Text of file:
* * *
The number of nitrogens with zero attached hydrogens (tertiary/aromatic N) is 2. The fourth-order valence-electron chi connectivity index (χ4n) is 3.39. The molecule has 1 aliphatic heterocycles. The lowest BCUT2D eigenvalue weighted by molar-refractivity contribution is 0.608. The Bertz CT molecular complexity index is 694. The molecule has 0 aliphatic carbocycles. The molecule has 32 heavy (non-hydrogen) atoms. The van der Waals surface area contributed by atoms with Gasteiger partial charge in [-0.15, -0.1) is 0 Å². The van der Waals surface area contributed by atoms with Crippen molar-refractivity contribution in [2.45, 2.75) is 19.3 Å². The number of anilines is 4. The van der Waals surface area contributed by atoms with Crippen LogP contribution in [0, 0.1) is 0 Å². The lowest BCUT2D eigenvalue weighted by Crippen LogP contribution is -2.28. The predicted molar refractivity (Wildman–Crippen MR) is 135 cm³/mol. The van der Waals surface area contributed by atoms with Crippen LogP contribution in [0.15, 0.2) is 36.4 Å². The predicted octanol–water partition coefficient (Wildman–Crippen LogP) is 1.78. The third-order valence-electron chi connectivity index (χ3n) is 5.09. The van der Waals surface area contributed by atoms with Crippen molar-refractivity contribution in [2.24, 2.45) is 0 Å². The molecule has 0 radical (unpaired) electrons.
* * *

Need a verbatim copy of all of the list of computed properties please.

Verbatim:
The number of nitrogens with zero attached hydrogens (tertiary/aromatic N) is 2. The fourth-order valence-electron chi connectivity index (χ4n) is 3.39. The molecule has 1 aliphatic heterocycles. The lowest BCUT2D eigenvalue weighted by molar-refractivity contribution is 0.608. The Bertz CT molecular complexity index is 694. The molecule has 0 aliphatic carbocycles. The molecule has 32 heavy (non-hydrogen) atoms. The van der Waals surface area contributed by atoms with Gasteiger partial charge in [-0.15, -0.1) is 0 Å². The van der Waals surface area contributed by atoms with Crippen molar-refractivity contribution in [2.45, 2.75) is 19.3 Å². The number of anilines is 4. The van der Waals surface area contributed by atoms with Crippen LogP contribution in [0, 0.1) is 0 Å². The lowest BCUT2D eigenvalue weighted by Crippen LogP contribution is -2.28. The predicted molar refractivity (Wildman–Crippen MR) is 135 cm³/mol. The van der Waals surface area contributed by atoms with Crippen LogP contribution in [0.15, 0.2) is 36.4 Å². The predicted octanol–water partition coefficient (Wildman–Crippen LogP) is 1.78. The third-order valence-electron chi connectivity index (χ3n) is 5.09. The van der Waals surface area contributed by atoms with Crippen molar-refractivity contribution in [2.24, 2.45) is 0 Å². The molecule has 0 radical (unpaired) electrons.